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Food industry leaders have said they will “look closely” at the findings of a report linking ultra-processed foods to more than 30 harmful effects, including heart disease, cancer and type 2 diabetes.

The FDF said it had concerns that the term ‘UPF’ was causing widespread confusion. It said it was more important for shoppers to focus on levels of consumption of fat, salt and sugar.

It comes as research published in the BMJ this week evaluated “existing meta-analyses” from almost 10 million people, in what has been billed as the largest review of its kind to date.

Leading institutions including Johns Hopkins Bloomberg School of Public Health in the US, the University of Sydney and Sorbonne University in France called for measures to protect the public from exposure to UPFs after concluding: “Overall, direct associations were found between exposure to ultra-processed foods and 32 health parameters spanning mortality, cancer, and mental, respiratory, cardiovascular, gastrointestinal, and metabolic health outcomes.”

An FDF spokesman said: “The food and drink industry will look at this report closely and continue to follow research on this topic, not least as assessed by the government’s Scientific Advisory Committee on Nutrition.

“We also adhere strictly to Food Standards Agency law on additives and support government programmes to improve the nutritional profile of food and drink. First and foremost, it’s paramount to us that the food and drink we produce is safe, nutritious and clearly labelled.

“Like others, we are concerned by the high incidence of poor diets and obesity in the UK, and we know our industry has a role to play in helping shoppers make more balanced choices and lead healthier lives.

“However, we are concerned that the term ‘ultra-processed’ is confusing people as they try to make the right choices for themselves and their families. Our view is that it’s more important to help people to understand where they are consuming too much food that’s high in fat, salt and sugar, and not enough fruit, vegetables and fibre, rather than focusing on processing in itself.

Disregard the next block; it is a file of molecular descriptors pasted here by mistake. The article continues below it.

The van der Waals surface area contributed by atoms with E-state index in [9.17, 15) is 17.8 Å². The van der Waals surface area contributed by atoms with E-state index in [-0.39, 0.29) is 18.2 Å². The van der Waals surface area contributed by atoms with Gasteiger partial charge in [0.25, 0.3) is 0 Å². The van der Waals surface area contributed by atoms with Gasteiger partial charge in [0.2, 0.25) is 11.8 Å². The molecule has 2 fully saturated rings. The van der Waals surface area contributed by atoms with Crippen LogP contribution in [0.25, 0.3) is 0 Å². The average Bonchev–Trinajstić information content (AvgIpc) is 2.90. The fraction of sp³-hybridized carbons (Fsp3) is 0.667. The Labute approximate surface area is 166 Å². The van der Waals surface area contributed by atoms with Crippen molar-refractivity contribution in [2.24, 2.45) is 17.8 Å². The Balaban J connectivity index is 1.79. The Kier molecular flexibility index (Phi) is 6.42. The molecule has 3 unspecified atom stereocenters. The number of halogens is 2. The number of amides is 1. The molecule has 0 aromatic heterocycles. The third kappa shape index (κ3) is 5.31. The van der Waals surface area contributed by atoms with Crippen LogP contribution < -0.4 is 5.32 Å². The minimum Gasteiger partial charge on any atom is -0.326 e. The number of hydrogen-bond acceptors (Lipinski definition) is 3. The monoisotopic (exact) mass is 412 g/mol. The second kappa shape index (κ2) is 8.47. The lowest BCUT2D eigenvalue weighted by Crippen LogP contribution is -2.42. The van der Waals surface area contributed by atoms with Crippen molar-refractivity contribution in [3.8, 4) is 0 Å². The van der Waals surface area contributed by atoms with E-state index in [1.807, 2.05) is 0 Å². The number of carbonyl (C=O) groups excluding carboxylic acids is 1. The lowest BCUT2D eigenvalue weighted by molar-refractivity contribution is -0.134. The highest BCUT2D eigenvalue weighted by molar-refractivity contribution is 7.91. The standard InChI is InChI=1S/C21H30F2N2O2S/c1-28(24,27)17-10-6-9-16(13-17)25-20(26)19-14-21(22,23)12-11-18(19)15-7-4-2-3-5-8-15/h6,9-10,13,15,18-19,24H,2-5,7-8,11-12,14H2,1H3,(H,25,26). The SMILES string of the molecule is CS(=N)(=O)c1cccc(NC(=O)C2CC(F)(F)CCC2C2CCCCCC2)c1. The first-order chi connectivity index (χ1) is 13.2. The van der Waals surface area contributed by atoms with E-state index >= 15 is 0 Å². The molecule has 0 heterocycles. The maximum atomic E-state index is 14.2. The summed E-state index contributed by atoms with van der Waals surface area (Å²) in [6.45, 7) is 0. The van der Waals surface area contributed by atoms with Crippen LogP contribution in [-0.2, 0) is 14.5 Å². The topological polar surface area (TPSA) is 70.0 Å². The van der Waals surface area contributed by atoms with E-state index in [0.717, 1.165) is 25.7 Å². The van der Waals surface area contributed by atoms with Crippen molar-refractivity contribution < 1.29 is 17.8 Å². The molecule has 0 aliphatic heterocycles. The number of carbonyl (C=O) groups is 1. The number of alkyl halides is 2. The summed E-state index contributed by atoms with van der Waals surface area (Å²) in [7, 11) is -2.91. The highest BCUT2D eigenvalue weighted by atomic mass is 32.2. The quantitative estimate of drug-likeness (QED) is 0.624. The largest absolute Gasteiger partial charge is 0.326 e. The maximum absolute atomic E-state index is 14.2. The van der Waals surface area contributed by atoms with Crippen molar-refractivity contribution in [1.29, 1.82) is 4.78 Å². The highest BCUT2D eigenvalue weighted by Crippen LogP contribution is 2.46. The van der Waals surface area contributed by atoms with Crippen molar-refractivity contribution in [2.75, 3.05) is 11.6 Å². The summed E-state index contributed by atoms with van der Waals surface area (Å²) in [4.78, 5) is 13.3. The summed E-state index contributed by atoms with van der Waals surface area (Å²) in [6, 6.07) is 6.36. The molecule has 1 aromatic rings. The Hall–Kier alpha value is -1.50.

“To that end, food and drink companies have worked hard over a number of years to adapt the recipes of our products to make them healthier and to reduce portion sizes, and we continue to do so.

“We also need to be clear as a society about the benefits of processing food and how this plays an important role in everyone’s diets. Among other things, processing ensures that a wide range of food is widely available, protects our food security, extends the shelf life of products and cuts down on food waste, and supports the convenience that so many working families need amid busy lives.“

Last year, the independent government food experts SACN found evidence linking ultra-processed foods to a range of health issues needed to be “treated with caution” and called for more rigorous studies to confirm the link.

However, UPFs have found themselves at the centre of a growing storm of controversy.

This week, research from food industry category consultants Levercliff showed a million customers a month were turning away from UPFs.

Earlier this month, a Westminster inquiry into the health threats posed by ultra-processed and HFSS foods launched a call for written evidence as it investigates links between types of food and the obesity crisis.